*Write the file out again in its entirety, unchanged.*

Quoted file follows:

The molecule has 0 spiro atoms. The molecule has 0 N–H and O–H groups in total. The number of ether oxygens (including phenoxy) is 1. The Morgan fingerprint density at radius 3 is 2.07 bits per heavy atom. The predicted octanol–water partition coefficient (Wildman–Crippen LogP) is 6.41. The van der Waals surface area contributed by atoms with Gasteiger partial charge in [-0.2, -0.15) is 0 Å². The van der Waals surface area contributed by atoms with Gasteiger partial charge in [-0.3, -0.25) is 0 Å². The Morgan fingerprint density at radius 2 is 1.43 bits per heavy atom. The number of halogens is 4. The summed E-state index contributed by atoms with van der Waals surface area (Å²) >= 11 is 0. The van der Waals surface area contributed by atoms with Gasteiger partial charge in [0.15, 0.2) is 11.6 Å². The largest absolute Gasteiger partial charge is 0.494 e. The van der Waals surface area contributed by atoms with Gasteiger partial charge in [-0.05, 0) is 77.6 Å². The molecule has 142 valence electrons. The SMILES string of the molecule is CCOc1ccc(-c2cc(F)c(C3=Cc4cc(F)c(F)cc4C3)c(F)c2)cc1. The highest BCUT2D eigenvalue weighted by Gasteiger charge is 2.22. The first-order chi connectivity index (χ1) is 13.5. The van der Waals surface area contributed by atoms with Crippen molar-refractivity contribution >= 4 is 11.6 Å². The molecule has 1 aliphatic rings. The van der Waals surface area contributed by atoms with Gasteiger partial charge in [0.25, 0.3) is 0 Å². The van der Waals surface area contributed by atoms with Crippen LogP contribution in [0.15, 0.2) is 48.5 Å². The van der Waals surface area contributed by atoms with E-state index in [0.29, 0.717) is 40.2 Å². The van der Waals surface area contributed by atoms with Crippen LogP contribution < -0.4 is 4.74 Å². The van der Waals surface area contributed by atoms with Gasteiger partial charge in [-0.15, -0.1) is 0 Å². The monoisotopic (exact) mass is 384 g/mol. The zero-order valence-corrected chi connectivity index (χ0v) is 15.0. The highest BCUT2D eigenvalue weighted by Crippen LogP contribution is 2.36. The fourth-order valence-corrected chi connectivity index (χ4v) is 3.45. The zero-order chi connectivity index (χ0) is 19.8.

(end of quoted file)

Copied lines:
The molecule has 0 spiro atoms. The molecule has 0 N–H and O–H groups in total. The number of ether oxygens (including phenoxy) is 1. The Morgan fingerprint density at radius 3 is 2.07 bits per heavy atom. The predicted octanol–water partition coefficient (Wildman–Crippen LogP) is 6.41. The van der Waals surface area contributed by atoms with Gasteiger partial charge in [-0.2, -0.15) is 0 Å². The van der Waals surface area contributed by atoms with Gasteiger partial charge in [-0.3, -0.25) is 0 Å². The Morgan fingerprint density at radius 2 is 1.43 bits per heavy atom. The number of halogens is 4. The summed E-state index contributed by atoms with van der Waals surface area (Å²) >= 11 is 0. The van der Waals surface area contributed by atoms with Gasteiger partial charge in [0.15, 0.2) is 11.6 Å². The largest absolute Gasteiger partial charge is 0.494 e. The van der Waals surface area contributed by atoms with Gasteiger partial charge in [-0.05, 0) is 77.6 Å². The molecule has 142 valence electrons. The SMILES string of the molecule is CCOc1ccc(-c2cc(F)c(C3=Cc4cc(F)c(F)cc4C3)c(F)c2)cc1. The highest BCUT2D eigenvalue weighted by Gasteiger charge is 2.22. The first-order chi connectivity index (χ1) is 13.5. The van der Waals surface area contributed by atoms with Crippen molar-refractivity contribution >= 4 is 11.6 Å². The molecule has 1 aliphatic rings. The van der Waals surface area contributed by atoms with Gasteiger partial charge in [0.25, 0.3) is 0 Å². The van der Waals surface area contributed by atoms with Crippen LogP contribution in [0.15, 0.2) is 48.5 Å². The van der Waals surface area contributed by atoms with E-state index in [0.29, 0.717) is 40.2 Å². The van der Waals surface area contributed by atoms with Crippen LogP contribution < -0.4 is 4.74 Å². The van der Waals surface area contributed by atoms with Gasteiger partial charge in [-0.15, -0.1) is 0 Å². The monoisotopic (exact) mass is 384 g/mol. The zero-order valence-corrected chi connectivity index (χ0v) is 15.0. The highest BCUT2D eigenvalue weighted by Crippen LogP contribution is 2.36. The fourth-order valence-corrected chi connectivity index (χ4v) is 3.45. The zero-order chi connectivity index (χ0) is 19.8.